Today is a day of mixed emotions for Rays fans that range from sadness to outrage that Carl Crawford will be wearing a Red Sox uniform for the next seven seasons. Rays fans wonder that with monies from Dan Wheeler, Pat Burrell, and Rafael Soriano coming off the payroll, why could the Rays not bring back Crawford at the same amount of money he just signed for?
You will recall the Rays team payroll was $73m in 2010 and that included the sunken costs of Pat Burrell’s contract. Let’s pretend last night was like the episode of Dallas where nobody really shot J.R. Ewing and it was all just a dream and Crawford in fact signed a 7 year deal for $20.3m annually with the Rays. If that were the case, Crawford would account for 27% of the entire team’s payroll which would tie for the highest single percentage of a single player’s deal on a team payroll.
In 2002, Jeff Bagwell’s contract was $17m a season on a team that was paid $63.4m as a team. That Astros team also had Craig Bigio, Lance Berkman, Roy Oswalt, and Wade Miller performing at solid levels with Billy Wagner closing. The Astros, like the Rays, had won their division the previous season and were hoping to defend their title in 2002 but went just 84-78 for a.519 winning percentage. Seven different times in recent years, a free agent’s new contract has made up at least 20% of that team’s payroll; those teams combined for a .506 winning percentage.
There is a risk when you pour that much money into a single resource on your team, especially when your budget is tight. The Rangers were able to pull it off this year when Michael Young’s contract accounted for a third of the Rangers payroll but they also received incredible production from Josh Hamilton to off-set that risk. As good as Evan Longoria is or as good as B.J. Upton could be, neither of them are Josh Hamilton right now. The table below shows the mega deals in recent years and the percentages of the team payroll they have accounted for as well as the performance of the team that season.
|Player||Year||AAV||Team Payroll||AAV/TP||Team Winning %||Team|
Look at the bottom of that table – the Yankees signed seven mega deals in recent seasons and none of them took up more than 14% of their payroll. Meanwhile the Blue Jays, who compare favorably to the Rays’ economic situation, gave Wells a massive deal, and have never made the playoffs and have tried to move that contract each season unsuccessfully. If you sum up the average winning percentage of all of those teams, you get .542 and that winning percentage would not have gotten any baseball team into the post-season in 2010.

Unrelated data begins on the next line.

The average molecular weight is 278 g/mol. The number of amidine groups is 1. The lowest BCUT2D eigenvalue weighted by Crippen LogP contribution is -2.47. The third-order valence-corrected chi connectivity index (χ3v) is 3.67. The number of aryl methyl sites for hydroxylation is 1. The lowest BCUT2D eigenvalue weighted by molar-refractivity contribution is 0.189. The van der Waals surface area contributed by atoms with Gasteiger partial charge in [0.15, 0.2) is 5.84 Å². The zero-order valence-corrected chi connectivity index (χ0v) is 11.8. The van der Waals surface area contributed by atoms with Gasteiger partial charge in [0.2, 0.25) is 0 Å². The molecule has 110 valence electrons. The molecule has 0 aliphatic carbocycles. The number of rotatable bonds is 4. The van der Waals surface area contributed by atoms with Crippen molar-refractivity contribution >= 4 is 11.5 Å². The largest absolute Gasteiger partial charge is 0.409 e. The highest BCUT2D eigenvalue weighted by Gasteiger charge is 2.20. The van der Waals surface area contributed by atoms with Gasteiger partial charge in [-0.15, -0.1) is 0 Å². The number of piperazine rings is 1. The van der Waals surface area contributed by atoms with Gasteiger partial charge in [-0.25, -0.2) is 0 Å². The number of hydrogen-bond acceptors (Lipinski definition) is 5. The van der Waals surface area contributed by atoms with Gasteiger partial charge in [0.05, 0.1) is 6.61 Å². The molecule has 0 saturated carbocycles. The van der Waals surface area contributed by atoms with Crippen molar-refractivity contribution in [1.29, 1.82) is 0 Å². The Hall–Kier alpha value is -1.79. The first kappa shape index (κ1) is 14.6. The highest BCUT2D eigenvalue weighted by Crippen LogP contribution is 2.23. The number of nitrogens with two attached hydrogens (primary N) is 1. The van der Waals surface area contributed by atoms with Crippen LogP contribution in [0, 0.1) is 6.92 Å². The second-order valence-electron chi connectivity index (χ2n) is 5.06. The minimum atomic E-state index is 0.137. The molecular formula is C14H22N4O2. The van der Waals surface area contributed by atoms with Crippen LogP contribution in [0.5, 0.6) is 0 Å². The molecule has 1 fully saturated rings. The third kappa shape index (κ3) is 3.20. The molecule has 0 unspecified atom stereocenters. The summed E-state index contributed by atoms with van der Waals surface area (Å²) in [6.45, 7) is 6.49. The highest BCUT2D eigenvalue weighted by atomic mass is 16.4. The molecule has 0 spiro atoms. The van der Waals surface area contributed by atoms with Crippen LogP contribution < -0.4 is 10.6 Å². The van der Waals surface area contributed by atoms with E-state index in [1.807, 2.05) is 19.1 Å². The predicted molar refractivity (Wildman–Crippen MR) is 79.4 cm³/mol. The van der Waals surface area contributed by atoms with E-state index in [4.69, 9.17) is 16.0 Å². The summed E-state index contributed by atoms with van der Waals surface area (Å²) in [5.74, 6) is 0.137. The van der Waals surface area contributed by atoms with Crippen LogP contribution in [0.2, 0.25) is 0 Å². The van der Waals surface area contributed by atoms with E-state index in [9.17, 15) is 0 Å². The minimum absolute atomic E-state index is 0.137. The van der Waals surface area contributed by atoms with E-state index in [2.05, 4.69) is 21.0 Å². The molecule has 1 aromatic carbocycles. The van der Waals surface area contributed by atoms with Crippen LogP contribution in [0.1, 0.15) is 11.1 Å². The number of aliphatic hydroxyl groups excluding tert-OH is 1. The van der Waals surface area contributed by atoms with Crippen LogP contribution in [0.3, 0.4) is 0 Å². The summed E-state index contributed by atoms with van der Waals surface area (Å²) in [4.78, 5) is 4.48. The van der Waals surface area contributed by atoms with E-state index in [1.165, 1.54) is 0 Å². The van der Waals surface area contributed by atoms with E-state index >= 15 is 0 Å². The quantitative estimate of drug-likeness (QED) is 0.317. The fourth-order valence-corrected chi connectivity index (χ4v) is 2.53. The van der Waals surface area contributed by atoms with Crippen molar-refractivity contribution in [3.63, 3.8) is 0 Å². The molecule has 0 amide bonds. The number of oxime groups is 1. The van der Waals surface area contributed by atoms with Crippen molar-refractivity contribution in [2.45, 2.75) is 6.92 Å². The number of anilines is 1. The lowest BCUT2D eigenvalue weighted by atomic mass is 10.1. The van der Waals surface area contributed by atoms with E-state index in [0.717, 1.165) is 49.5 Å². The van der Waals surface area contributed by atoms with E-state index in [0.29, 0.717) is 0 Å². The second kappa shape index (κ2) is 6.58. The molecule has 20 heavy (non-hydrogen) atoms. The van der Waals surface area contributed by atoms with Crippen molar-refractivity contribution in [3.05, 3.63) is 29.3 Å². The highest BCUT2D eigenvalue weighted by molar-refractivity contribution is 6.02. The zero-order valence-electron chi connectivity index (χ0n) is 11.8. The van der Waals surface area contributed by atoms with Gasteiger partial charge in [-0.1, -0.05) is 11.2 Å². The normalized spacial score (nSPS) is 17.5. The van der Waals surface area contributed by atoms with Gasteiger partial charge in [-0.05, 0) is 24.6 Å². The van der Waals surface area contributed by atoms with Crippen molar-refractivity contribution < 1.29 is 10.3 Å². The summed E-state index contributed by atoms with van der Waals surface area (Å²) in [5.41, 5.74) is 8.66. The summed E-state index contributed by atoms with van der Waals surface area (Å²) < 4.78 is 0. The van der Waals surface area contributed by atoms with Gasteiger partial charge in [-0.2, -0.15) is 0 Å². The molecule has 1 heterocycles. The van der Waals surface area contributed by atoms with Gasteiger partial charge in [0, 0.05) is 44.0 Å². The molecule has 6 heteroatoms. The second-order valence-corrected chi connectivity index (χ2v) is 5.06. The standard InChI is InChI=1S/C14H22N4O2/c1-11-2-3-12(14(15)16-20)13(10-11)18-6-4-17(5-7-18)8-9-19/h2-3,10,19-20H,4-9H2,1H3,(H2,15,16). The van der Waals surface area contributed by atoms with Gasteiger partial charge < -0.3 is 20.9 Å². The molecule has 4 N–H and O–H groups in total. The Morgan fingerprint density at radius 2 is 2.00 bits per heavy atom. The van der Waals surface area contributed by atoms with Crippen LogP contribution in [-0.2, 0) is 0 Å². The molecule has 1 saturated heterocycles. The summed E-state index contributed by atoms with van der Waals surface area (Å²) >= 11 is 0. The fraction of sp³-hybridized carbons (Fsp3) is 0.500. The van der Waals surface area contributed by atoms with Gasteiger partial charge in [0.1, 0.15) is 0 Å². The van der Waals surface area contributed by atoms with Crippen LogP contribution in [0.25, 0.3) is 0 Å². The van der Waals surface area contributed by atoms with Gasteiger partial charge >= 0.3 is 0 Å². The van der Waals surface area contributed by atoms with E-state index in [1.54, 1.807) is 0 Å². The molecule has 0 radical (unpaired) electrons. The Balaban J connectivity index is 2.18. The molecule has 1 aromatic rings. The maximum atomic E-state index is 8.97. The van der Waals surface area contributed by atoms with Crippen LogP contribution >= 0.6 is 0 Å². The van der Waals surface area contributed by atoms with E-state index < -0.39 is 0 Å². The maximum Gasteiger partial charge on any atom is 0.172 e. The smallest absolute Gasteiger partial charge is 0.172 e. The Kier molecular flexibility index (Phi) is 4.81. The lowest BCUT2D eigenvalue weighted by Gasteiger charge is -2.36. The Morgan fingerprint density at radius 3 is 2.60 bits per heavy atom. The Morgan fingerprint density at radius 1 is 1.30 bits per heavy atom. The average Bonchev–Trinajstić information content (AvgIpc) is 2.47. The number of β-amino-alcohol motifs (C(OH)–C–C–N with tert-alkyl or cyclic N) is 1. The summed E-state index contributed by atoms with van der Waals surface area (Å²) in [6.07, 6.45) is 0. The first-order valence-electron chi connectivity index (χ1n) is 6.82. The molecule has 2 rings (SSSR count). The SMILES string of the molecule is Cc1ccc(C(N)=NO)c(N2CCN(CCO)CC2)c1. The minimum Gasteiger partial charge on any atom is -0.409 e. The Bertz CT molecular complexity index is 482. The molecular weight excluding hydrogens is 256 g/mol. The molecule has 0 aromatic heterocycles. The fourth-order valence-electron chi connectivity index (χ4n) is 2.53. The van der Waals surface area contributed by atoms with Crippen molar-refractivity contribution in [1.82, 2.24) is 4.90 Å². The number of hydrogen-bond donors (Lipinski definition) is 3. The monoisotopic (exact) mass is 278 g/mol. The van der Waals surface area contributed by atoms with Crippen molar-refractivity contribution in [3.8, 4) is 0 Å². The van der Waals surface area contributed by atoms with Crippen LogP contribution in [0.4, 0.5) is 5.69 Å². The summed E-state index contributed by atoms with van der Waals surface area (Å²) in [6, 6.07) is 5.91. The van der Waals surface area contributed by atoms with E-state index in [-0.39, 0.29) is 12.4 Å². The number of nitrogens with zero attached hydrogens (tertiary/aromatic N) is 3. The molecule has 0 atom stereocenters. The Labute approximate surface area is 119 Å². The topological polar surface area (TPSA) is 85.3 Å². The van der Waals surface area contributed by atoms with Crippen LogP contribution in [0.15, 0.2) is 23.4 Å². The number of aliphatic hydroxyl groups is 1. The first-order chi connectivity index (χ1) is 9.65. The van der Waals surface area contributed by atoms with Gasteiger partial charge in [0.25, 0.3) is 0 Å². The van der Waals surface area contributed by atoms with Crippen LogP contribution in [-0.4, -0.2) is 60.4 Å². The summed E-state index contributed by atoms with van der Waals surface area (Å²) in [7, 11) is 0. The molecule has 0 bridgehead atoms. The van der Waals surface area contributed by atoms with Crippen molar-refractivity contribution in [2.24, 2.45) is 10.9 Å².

If a team is going to dedicate so many financial resources to one asset on the team, it has to be absolutely certain that resource can stay healthy and perform at an optimal level all season. Crawford’s deal is a good deal for a team that can afford him, and that’s not the Rays. Crawford’s deal would have been 27% of the Rays 2010 payroll but it would only have been 12% of the Red Sox payroll. The advantages of a consistently sold out stadium, a proprietary television network, and a world-renowned brand provides certain franchises in this sport luxuries other teams cannot do. That is the reality of this sport and the fact the Rays could not afford to retain Carl Crawford have nothing to do with any perceived disinterest the ownership has in the team. Our United States Congress is coming to grips with the problems that come with spending money well outside of a budget and it is time fans do the same with the Rays.
This is an organization that can proudly fly two of the last three American League East banners from its rafters and yet today, apathetic is the kindest term anyone is using to describe the actions this off-season. Have you not been entertained these past three years? They shocked everyone, even the brightest analysts, in 2008 when everyone said they were at least a year away. This 25 man roster is far from being set and yet everyone is back to the mid-2000’s days of the season ending shortly after the first pitch. The process is there, the results are proven, but the faith from the fanbase remains in doubt. People think players can repeat extreme success after viewing them through small sample sizes yet they have been quick to turn on a team that has been one of the best in baseball over the last three years in a 24-hour span when the process remains incomplete. I find your lack of faith disturbing.